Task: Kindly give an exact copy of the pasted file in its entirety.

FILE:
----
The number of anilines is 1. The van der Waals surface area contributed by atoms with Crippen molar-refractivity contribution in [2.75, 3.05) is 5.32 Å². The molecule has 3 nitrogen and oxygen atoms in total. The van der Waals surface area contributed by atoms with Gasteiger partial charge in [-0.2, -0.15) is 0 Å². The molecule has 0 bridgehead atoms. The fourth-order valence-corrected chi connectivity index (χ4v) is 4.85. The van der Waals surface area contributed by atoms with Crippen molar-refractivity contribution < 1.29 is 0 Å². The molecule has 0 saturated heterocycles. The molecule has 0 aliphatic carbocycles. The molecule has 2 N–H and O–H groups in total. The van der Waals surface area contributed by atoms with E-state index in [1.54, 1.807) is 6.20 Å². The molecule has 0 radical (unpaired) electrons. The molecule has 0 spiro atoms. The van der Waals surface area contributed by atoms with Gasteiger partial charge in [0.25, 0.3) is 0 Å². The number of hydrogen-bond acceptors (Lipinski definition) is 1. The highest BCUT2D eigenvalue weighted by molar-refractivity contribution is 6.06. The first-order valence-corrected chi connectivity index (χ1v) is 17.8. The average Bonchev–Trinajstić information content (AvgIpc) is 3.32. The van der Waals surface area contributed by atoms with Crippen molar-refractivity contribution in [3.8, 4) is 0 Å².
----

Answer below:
The number of anilines is 1. The van der Waals surface area contributed by atoms with Crippen molar-refractivity contribution in [2.75, 3.05) is 5.32 Å². The molecule has 3 nitrogen and oxygen atoms in total. The van der Waals surface area contributed by atoms with Gasteiger partial charge in [-0.2, -0.15) is 0 Å². The molecule has 0 bridgehead atoms. The fourth-order valence-corrected chi connectivity index (χ4v) is 4.85. The van der Waals surface area contributed by atoms with Crippen molar-refractivity contribution < 1.29 is 0 Å². The molecule has 0 saturated heterocycles. The molecule has 0 aliphatic carbocycles. The molecule has 2 N–H and O–H groups in total. The van der Waals surface area contributed by atoms with E-state index in [1.54, 1.807) is 6.20 Å². The molecule has 0 radical (unpaired) electrons. The molecule has 0 spiro atoms. The van der Waals surface area contributed by atoms with Gasteiger partial charge in [0.25, 0.3) is 0 Å². The number of hydrogen-bond acceptors (Lipinski definition) is 1. The highest BCUT2D eigenvalue weighted by molar-refractivity contribution is 6.06. The first-order valence-corrected chi connectivity index (χ1v) is 17.8. The average Bonchev–Trinajstić information content (AvgIpc) is 3.32. The van der Waals surface area contributed by atoms with Crippen molar-refractivity contribution in [3.8, 4) is 0 Å².